Leader of US ordinariate discusses challenges
January 26, 2012
In an interview with Catholic News Service, Father Jeffrey Steenson discussed the challenges he faces as the leader of the recently established Personal Ordinariate of the Chair of St. Peter. The ordinariate was established for Anglican communities in the United States that wished to enter into full communion with the Catholic Church while retaining elements of the Anglican patrimony.
Father Steenson, who revealed that 30 additional Anglican clergymen have contacted him recently about possible entrance into the ordinariate, said that “we have to create a set of norms to govern it--I'm not a canon lawyer, but the canon lawyers call it particular law. None of that exists yet so that's what we've been working overtime on for the last month, just to try and create that.”
Additional challenges, according to Father Steenson, are offering accelerated theological formation for the former Anglican clergy who will be ordained for the ordinariate, deepening a sense of communion among the far-flung parishes of the ordinariate, and building relationships with local dioceses. “I've felt only a great sense of welcome from the Catholic bishops,” he said.
Asked what he might say to Pope Benedict when he has the opportunity, Father Steenson replied:
Thank you, first of all. This wouldn't have happened without him. This was not an idea that developed in one of the dicasteries of the Curia. This came right from the top and he had to convince a lot of people. So I feel that Pope Benedict put himself out on the line on this, and I want to be sure we don't let the Holy Father's words fall to the ground. I want him to be proud of us and see that we are making a fruitful contribution to the Church.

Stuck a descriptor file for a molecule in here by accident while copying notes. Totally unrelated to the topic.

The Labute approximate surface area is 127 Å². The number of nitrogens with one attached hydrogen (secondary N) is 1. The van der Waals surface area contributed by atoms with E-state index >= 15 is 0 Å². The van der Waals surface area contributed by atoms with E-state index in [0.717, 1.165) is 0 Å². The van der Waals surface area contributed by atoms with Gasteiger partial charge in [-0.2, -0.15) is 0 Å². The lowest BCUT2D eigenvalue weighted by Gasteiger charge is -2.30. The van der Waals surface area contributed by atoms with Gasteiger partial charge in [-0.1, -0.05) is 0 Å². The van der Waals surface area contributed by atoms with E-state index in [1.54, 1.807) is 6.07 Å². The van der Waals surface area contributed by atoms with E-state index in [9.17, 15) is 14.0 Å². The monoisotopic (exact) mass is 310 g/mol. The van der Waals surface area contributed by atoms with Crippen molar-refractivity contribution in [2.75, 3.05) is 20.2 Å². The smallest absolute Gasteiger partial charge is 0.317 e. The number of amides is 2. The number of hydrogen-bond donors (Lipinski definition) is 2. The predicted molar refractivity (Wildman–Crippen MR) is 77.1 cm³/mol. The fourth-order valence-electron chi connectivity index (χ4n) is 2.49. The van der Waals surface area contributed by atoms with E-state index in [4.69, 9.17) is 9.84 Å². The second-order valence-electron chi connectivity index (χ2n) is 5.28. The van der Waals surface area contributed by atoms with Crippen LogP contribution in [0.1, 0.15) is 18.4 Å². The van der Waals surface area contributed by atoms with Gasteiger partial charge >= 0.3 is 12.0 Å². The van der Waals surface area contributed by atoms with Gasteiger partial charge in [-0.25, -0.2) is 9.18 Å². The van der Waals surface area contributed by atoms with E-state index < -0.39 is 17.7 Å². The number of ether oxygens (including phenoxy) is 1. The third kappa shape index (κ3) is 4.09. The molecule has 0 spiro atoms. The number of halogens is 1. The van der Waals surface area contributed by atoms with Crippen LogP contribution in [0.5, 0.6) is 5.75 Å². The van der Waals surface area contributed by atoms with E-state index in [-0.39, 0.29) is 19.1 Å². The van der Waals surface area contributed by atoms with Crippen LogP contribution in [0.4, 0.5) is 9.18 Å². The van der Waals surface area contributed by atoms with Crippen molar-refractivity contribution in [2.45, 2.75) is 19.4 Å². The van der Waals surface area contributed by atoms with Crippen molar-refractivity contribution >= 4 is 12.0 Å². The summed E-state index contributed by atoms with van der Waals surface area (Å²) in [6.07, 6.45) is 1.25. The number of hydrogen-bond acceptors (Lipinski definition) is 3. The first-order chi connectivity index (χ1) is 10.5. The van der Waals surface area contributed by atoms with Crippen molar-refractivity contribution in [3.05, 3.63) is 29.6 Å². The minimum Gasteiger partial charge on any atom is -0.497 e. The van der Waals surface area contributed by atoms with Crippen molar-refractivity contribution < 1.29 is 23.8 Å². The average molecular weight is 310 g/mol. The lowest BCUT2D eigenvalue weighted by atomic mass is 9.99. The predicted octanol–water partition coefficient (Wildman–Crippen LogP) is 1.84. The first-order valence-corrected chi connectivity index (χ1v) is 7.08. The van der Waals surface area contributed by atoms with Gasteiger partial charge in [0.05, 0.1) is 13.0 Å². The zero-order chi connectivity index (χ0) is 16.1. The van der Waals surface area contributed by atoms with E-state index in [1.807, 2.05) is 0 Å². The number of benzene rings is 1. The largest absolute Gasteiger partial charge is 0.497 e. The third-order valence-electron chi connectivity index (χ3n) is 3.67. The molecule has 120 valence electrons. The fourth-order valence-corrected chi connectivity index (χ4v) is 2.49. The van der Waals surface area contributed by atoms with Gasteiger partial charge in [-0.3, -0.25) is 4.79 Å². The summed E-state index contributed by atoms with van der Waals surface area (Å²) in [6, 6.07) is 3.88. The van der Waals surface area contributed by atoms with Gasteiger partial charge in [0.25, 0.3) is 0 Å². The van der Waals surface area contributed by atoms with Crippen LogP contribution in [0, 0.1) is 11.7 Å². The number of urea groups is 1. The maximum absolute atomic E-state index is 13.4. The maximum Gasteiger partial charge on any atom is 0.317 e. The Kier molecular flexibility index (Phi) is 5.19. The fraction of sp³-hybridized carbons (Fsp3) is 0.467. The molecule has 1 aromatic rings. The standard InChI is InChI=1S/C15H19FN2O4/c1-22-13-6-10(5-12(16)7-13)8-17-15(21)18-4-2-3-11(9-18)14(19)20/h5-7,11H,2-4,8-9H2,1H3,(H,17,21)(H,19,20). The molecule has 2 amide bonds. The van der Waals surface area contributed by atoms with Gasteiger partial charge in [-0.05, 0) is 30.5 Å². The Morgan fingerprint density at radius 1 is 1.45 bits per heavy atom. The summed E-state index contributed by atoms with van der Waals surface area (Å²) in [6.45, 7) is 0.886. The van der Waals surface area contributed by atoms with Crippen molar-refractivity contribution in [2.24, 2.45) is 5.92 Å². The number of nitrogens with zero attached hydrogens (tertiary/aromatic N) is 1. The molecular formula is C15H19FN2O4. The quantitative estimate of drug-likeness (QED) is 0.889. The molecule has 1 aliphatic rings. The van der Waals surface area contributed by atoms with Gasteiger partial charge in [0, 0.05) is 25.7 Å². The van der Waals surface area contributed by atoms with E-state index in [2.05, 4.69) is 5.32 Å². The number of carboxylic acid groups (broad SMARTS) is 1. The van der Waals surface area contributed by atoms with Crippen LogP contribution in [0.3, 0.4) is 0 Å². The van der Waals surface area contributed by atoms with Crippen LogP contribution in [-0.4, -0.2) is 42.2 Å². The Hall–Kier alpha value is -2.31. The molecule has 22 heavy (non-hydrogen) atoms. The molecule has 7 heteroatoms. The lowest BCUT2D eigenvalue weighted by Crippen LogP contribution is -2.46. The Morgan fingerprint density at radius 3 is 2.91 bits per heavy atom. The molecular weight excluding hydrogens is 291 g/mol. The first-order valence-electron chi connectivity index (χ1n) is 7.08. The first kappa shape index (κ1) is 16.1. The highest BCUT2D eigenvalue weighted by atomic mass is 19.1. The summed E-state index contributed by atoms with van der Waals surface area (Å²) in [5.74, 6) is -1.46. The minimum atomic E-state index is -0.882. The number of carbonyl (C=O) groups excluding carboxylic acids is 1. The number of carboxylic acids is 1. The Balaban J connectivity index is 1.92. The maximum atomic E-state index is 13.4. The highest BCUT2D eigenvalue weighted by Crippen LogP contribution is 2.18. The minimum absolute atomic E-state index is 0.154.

And the other thing I'd like to do if I could see him is to thank him for his Christology book that he wrote. It's sort of a life-changer for me -- "Jesus of Nazareth" 1 and 2. I'm a utility infielder at the seminary [St. Mary’s Seminary in Houston], in other words they throw me classes to teach when no one else can do it, and last year I was given Christology. So the seminarians and I just read Pope Benedict, and it was an astonishing experience to do that. I think we all walked away from that experience in something of an awe for Benedict as a theologian. I'd like to thank him for that too. As a theologian I would say that in "Jesus of Nazareth" part 2, his chapter on Jesus in the Garden of Gethsemane is probably the most extraordinary piece of theology of our time.
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